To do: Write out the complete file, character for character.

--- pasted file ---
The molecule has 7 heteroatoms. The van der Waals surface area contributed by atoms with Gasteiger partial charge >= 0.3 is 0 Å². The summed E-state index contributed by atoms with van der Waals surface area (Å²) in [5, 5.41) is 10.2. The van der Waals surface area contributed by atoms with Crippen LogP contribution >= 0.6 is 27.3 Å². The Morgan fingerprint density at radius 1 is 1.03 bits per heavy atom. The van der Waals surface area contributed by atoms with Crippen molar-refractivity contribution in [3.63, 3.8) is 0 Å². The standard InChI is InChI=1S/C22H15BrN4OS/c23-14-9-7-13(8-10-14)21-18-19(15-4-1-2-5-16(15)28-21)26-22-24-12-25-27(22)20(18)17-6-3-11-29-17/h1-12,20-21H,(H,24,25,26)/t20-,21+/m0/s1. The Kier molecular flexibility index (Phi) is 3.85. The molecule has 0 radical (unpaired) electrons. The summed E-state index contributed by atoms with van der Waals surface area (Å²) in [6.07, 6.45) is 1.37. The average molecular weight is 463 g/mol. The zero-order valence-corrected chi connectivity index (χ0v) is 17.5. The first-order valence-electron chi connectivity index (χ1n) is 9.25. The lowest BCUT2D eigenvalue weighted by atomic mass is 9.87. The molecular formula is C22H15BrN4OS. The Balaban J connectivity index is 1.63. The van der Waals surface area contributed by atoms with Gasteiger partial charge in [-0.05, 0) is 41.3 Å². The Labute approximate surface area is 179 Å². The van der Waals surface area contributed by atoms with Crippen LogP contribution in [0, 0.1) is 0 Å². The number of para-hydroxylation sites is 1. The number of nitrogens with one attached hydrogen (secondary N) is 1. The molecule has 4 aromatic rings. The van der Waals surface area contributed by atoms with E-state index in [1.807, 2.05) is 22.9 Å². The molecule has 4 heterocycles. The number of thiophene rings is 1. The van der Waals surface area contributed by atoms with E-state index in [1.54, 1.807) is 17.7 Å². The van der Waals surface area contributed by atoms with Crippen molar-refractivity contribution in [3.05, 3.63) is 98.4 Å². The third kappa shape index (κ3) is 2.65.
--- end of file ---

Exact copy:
The molecule has 7 heteroatoms. The van der Waals surface area contributed by atoms with Gasteiger partial charge >= 0.3 is 0 Å². The summed E-state index contributed by atoms with van der Waals surface area (Å²) in [5, 5.41) is 10.2. The van der Waals surface area contributed by atoms with Crippen LogP contribution >= 0.6 is 27.3 Å². The Morgan fingerprint density at radius 1 is 1.03 bits per heavy atom. The van der Waals surface area contributed by atoms with Crippen molar-refractivity contribution in [3.63, 3.8) is 0 Å². The standard InChI is InChI=1S/C22H15BrN4OS/c23-14-9-7-13(8-10-14)21-18-19(15-4-1-2-5-16(15)28-21)26-22-24-12-25-27(22)20(18)17-6-3-11-29-17/h1-12,20-21H,(H,24,25,26)/t20-,21+/m0/s1. The Kier molecular flexibility index (Phi) is 3.85. The molecule has 0 radical (unpaired) electrons. The summed E-state index contributed by atoms with van der Waals surface area (Å²) in [6.07, 6.45) is 1.37. The average molecular weight is 463 g/mol. The zero-order valence-corrected chi connectivity index (χ0v) is 17.5. The first-order valence-electron chi connectivity index (χ1n) is 9.25. The lowest BCUT2D eigenvalue weighted by atomic mass is 9.87. The molecular formula is C22H15BrN4OS. The Balaban J connectivity index is 1.63. The van der Waals surface area contributed by atoms with Gasteiger partial charge in [-0.05, 0) is 41.3 Å². The Labute approximate surface area is 179 Å². The van der Waals surface area contributed by atoms with Crippen LogP contribution in [0, 0.1) is 0 Å². The number of para-hydroxylation sites is 1. The number of nitrogens with one attached hydrogen (secondary N) is 1. The molecule has 4 aromatic rings. The van der Waals surface area contributed by atoms with E-state index in [1.807, 2.05) is 22.9 Å². The molecule has 4 heterocycles. The number of thiophene rings is 1. The van der Waals surface area contributed by atoms with E-state index in [1.54, 1.807) is 17.7 Å². The van der Waals surface area contributed by atoms with Crippen molar-refractivity contribution in [3.05, 3.63) is 98.4 Å². The third kappa shape index (κ3) is 2.65.